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What’s the beef? Missouri’s attempt to silence speech about veggie burgers

What’s the beef? Missouri’s attempt to silence speech about veggie burgers
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On long summer days, Americans flock to poolside barbeques. We gather friends and families around the grill for the most American of food: the burger. Even vegetarians such as the authors  are accommodated with black bean or quinoa burgers.

Long staples for vegetarians, beef substitutes are attracting more people, in lieu of the real thing. Whether for health or environmental reasons, Americans have acquired a taste for vegetarian burgers.

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Capitalizing on this, innovative scientists developed a 100 percent vegetarian burger that looks, tastes, and smells like beef: The Impossible Burger. Other startups and established companies in the meat industry are investing heavily in lab-grown meat that’s molecularly identical to its farm-raised counterpart.

 

Recently, however, Missouri decided to make a beef about the companies’ products. On his last day in office, former Gov. Eric Greitens signed a bill making it illegal to use the word “meat” to advertise a product that does not contain the flesh of a slaughtered animal. This would block Impossible Foods from labeling its burgers as “plant-based meat.”

The law has protectionist motivations. It shields the state’s politically powerful poultry and livestock industries from competition, putting plant-derived and lab-grown meat at a significant disadvantage. If Missouri truly is confident in its meat industry, the state should welcome competition to prove that Missouri’s beef, pork and poultry are superior to anything taken from a plant or grown in a lab. Beyond the blatant cronyism at work, it’s an unconstitutional infringement on the First Amendment rights of alternative-meat producers.

Missouri justifies its speech-stifling restrictions on the grounds that terms such as “plant-based meat” are misleading to consumers who want to purchase the meat of a slaughtered animal. And courts have summarily rejected past state efforts to censor non-misleading speech to protect favored industries. In Ocheesee Creamery v. Putnam, for example, the Eleventh Circuit Court of Appeals asserted in a case involving skim milk that it ran afoul of common sense to think that all a state would need to do in order to regulate this type of speech would be to redefine the relevant language to line up with the state’s regulatory goals.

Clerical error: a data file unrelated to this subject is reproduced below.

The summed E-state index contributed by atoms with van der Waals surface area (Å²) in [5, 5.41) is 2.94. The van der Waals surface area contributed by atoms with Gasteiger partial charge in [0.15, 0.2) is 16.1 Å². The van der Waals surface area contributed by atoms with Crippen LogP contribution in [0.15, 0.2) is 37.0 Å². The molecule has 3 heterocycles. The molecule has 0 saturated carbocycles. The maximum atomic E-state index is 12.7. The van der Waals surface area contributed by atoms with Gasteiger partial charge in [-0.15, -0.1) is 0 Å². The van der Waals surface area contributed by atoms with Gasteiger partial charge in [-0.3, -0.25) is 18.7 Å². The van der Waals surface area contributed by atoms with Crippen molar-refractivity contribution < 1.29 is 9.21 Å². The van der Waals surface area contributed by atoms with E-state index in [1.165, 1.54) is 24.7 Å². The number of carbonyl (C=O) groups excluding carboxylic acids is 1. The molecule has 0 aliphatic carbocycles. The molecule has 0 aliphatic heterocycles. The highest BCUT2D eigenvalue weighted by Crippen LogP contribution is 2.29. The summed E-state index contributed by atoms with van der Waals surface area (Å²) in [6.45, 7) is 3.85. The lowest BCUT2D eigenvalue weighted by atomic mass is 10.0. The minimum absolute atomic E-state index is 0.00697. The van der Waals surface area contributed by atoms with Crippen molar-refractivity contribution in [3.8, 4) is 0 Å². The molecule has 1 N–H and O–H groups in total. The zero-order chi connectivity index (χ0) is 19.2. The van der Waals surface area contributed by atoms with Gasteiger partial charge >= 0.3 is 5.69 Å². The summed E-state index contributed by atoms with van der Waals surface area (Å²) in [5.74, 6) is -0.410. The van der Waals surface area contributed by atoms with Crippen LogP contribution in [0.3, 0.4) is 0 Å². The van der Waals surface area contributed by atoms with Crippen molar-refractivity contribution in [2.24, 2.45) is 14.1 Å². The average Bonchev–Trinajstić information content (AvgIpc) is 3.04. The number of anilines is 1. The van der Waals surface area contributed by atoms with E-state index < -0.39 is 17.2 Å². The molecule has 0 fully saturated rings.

Politicians shouldn’t get to redefine words for us. If they did, regulators could manipulate markets to suit their interests. Michigan could redefine “car” so that only vehicles made in Detroit could be advertised with that term. West Virginia could define “energy” to refer only to coal-generated power such that other energy providers no longer could compete in the state. Tennessee could redefine “Tennessee Whiskey” to refer only to the fermenting process used by Jack Daniel’s, forcing craft-distillers to either copy the recipe or shut down operations.

The typical consumer would not look at burgers on grocery store shelves advertised as “plant-based meat” and think they were made of slaughtered cow, just as the reasonable consumer would not look at “coconut milk” and think it came from a cow or goat with an affinity for tropical fruit. Even if a Missourian could be confused by the label, he or she could simply look at the ingredients and see that no meat goes into the product.

This law also prevents consumers from making a choice that ultimately could affect their health and that of their family. If parents want their children to have more alternatives to red meat than soy or grain-based burgers, they shouldn’t be prevented from doing so because of protectionist regulations.

While Missouri understandably has a substantial interest in preventing consumer deception, this law is far more extensive than necessary. Missouri has chosen the unfortunate route of violating the constitutional rights of these producers and this law should be struck down. A company’s truthful means of telling its customers about its products is nothing for the state to have a cow over. Missouri should stop its industry protectionism and allow the sale of “plant-based meat.”  

Jonathan Wood is an attorney at Pacific Legal Foundation, which litigates to enforce the Constitution’s guarantee of individual liberty. Devan N. Patel is a law clerk at Pacific Legal Foundation.